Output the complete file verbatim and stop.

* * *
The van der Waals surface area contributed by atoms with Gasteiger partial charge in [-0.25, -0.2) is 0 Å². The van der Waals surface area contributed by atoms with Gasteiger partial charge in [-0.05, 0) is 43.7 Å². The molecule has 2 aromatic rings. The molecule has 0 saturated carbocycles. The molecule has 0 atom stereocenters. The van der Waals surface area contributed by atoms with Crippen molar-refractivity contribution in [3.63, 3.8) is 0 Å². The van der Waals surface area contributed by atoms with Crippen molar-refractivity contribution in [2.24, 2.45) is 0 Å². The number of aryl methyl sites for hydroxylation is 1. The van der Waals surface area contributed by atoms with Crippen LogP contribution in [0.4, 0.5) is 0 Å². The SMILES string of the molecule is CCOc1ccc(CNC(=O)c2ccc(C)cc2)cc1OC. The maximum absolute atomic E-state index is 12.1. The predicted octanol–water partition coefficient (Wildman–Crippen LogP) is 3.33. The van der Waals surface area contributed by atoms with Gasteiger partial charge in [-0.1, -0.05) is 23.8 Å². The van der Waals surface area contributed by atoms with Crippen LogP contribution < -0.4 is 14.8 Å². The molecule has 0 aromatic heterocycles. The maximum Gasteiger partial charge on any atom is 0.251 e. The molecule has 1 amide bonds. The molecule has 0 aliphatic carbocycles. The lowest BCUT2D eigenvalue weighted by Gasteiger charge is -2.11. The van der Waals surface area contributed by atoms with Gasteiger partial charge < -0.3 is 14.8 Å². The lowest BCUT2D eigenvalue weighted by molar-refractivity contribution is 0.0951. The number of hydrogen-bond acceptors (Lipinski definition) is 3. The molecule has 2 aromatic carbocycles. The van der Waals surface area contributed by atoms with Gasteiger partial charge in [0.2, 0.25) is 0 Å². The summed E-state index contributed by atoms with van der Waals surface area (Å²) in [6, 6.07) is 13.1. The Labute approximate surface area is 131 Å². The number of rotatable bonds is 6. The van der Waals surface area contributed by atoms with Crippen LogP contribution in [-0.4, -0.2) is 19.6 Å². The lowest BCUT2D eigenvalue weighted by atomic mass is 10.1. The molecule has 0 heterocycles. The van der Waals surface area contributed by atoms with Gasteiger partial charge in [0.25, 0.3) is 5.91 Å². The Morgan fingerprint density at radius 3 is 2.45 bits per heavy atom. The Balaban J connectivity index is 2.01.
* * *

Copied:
The van der Waals surface area contributed by atoms with Gasteiger partial charge in [-0.25, -0.2) is 0 Å². The van der Waals surface area contributed by atoms with Gasteiger partial charge in [-0.05, 0) is 43.7 Å². The molecule has 2 aromatic rings. The molecule has 0 saturated carbocycles. The molecule has 0 atom stereocenters. The van der Waals surface area contributed by atoms with Crippen molar-refractivity contribution in [3.63, 3.8) is 0 Å². The van der Waals surface area contributed by atoms with Crippen molar-refractivity contribution in [2.24, 2.45) is 0 Å². The number of aryl methyl sites for hydroxylation is 1. The van der Waals surface area contributed by atoms with Crippen LogP contribution in [0.4, 0.5) is 0 Å². The SMILES string of the molecule is CCOc1ccc(CNC(=O)c2ccc(C)cc2)cc1OC. The maximum absolute atomic E-state index is 12.1. The predicted octanol–water partition coefficient (Wildman–Crippen LogP) is 3.33. The van der Waals surface area contributed by atoms with Gasteiger partial charge in [-0.1, -0.05) is 23.8 Å². The van der Waals surface area contributed by atoms with Crippen LogP contribution < -0.4 is 14.8 Å². The molecule has 0 aromatic heterocycles. The maximum Gasteiger partial charge on any atom is 0.251 e. The molecule has 1 amide bonds. The molecule has 0 aliphatic carbocycles. The lowest BCUT2D eigenvalue weighted by Gasteiger charge is -2.11. The van der Waals surface area contributed by atoms with Gasteiger partial charge < -0.3 is 14.8 Å². The lowest BCUT2D eigenvalue weighted by molar-refractivity contribution is 0.0951. The number of hydrogen-bond acceptors (Lipinski definition) is 3. The molecule has 2 aromatic carbocycles. The van der Waals surface area contributed by atoms with Gasteiger partial charge in [0.2, 0.25) is 0 Å². The summed E-state index contributed by atoms with van der Waals surface area (Å²) in [6, 6.07) is 13.1. The Labute approximate surface area is 131 Å². The number of rotatable bonds is 6. The van der Waals surface area contributed by atoms with Crippen LogP contribution in [-0.4, -0.2) is 19.6 Å². The lowest BCUT2D eigenvalue weighted by atomic mass is 10.1. The molecule has 0 heterocycles. The van der Waals surface area contributed by atoms with Gasteiger partial charge in [0.25, 0.3) is 5.91 Å². The Morgan fingerprint density at radius 3 is 2.45 bits per heavy atom. The Balaban J connectivity index is 2.01.